States may the apportion GISP funds however they are best needed to accomplish the required tasks as stated in the STD AAPPS FOA.(July 30, 2013)

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15. The Target Populations/Part A- STD AAPPS section of the FOA states that “project areas should describe a minimum prevalence threshold by which chlamydia and gonorrhea screening activities for young females will be assessed and assured.” Please clarify.

Does this apply only to those screening activities that are financially supported with federal dollars such as safety net clinical services? Can only screening programs be supported if the morbidity is at least the minimum threshold?

This requirement should apply to all screening activities in your jurisdiction. Assessing prevalence and assuring minimum thresholds for only those activities supported by federal dollars will not provide enough information or data to accurately access community prevalence, nor guide project area-wide STD prevention activities. Assessing private sector prevalence is expected and essential to program success. (August 7, 2013)

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16. In the required and suggested activities under Assessment and Assurance sections of the FOA, there is little mention of monitoring and improving upon the quality of PID and/or chlamydia and gonorrhea re-testing. Can applicants include these activities in our proposal?

Yes, these are activities that CDC anticipates grantees would be likely to include in their proposal. (August 7, 2013)

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17. Under the Assessment/Conduct Surveillance section of the FOA, a required activity is “improve the quality and timeliness of case-based data collection to routinely obtain information on gender of sex partners, pregnancy status, HIV status, treatment given, patient’s address and provider information.” Does this include all STDs (e.g. chlamydia, gonorrhea, and syphilis)?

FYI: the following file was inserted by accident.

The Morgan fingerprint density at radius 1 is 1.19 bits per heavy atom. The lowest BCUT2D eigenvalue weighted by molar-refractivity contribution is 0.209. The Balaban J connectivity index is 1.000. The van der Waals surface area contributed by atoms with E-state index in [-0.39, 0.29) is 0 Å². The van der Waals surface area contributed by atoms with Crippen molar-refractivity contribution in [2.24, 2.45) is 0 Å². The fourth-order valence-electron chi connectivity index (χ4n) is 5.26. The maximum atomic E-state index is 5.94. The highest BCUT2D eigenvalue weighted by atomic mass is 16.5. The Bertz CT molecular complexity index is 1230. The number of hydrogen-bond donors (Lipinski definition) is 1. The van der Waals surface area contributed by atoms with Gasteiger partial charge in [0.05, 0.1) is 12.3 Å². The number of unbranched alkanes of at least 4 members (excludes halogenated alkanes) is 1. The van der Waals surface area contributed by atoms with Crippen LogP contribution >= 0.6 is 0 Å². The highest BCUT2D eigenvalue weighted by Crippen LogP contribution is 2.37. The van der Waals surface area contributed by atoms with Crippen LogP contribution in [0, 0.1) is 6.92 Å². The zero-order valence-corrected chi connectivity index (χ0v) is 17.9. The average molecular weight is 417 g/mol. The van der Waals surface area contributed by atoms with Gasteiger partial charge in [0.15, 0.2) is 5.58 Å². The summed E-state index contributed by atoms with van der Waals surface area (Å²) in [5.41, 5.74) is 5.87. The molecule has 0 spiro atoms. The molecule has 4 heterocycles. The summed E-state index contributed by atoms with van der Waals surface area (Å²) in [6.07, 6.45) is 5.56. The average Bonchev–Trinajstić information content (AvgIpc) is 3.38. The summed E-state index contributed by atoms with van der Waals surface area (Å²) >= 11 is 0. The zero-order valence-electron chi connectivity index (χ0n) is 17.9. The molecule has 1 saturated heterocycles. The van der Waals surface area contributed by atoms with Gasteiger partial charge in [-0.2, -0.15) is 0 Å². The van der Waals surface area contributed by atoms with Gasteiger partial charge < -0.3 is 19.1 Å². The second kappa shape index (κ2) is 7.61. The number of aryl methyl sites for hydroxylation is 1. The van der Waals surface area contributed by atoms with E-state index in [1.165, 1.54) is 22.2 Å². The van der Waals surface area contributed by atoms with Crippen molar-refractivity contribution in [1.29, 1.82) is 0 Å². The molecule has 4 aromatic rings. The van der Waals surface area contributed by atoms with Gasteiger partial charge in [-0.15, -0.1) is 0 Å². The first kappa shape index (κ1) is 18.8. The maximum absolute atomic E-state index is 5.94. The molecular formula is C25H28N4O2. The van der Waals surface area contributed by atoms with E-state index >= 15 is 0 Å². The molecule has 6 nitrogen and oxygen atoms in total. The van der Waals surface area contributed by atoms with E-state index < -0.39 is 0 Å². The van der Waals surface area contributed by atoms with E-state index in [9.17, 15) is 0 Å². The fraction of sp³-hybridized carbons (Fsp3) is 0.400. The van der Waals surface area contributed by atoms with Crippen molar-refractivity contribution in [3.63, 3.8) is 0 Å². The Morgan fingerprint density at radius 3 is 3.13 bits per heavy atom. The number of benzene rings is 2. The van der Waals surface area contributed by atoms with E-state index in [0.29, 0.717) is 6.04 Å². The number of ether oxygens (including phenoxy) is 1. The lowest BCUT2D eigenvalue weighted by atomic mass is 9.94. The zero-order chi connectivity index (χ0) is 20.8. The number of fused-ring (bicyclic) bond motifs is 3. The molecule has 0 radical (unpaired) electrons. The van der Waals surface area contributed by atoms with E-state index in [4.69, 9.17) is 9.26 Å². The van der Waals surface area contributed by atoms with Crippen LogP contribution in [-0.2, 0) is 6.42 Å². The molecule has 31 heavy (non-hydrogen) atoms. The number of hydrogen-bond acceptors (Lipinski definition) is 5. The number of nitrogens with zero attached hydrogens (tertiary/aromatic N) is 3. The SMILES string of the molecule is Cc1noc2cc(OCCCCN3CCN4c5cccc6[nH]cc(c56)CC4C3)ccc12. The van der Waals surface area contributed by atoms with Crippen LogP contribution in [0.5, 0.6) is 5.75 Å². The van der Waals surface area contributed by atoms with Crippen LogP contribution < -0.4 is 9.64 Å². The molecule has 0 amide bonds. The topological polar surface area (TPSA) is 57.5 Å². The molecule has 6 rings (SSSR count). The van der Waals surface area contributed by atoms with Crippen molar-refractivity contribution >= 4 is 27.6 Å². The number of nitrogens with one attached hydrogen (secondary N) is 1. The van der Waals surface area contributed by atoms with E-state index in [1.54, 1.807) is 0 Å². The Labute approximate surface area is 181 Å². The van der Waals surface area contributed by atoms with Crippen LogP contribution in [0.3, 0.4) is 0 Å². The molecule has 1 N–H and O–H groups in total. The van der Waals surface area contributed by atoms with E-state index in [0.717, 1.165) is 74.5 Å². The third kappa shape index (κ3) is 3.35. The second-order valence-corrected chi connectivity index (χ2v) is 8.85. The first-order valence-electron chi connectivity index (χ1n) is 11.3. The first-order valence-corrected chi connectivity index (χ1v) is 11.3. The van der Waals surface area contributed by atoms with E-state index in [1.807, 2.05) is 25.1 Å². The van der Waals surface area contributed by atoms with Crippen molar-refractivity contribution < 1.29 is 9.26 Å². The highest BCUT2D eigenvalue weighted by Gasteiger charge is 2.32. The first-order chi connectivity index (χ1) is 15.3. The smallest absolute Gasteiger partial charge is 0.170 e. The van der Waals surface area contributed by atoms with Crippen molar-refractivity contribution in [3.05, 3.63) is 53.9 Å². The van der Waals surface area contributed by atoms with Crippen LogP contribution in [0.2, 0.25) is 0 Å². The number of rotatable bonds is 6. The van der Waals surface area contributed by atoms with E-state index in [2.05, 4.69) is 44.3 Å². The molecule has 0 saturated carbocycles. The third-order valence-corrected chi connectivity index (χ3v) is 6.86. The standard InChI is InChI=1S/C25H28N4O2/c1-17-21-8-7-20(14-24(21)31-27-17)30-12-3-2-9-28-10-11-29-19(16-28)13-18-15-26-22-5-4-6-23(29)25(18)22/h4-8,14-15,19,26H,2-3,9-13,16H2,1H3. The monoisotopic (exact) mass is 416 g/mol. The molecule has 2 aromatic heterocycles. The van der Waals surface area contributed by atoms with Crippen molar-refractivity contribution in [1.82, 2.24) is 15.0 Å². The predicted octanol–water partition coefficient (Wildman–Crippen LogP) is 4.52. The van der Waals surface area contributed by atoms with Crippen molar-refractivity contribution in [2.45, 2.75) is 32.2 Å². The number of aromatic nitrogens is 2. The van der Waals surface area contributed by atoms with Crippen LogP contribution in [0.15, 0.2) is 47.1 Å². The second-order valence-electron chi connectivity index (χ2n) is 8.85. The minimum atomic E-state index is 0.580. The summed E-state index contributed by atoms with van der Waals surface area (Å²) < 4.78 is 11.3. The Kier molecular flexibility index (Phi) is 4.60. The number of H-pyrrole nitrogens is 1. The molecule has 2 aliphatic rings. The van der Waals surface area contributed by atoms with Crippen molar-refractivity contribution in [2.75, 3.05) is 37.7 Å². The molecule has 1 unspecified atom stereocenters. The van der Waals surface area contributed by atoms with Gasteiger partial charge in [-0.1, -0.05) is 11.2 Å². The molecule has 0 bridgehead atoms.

This information should be gathered for all early syphilis cases, as well as all gonorrhea cases . This information should be gathered for chlamydia only if resources allow. (August 14, 2013)

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18. Under the Assessment/Conduct Surveillance section of the FOA, a required activity is “conduct automated matching of STD and HIV cases for identification of syndemics and for targeting health department partner services for co-infected individuals to identify new HIV infections and other HIV infected individuals who are not in care.” Please clarify. Are these HIV cases those that have been reported to HIV Surveillance and housed in the eHARS data system or are these persons newly diagnosed with HIV who have accepted partner services? Which data/variables need to be integrated? And should data be integrated from HIV surveillance or HIV prevention?

We are encouraging matching of STD and HIV cases that have been reported to STD and HIV surveillance, respectively. We would hope that basic demographic and risk behavior variables could be integrated where possible in the respective surveillance systems. (August 14, 2013)

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Contact Us:

If you have questions about STD AAPPS, please send your questions to stdaappsfoa@cdc.gov.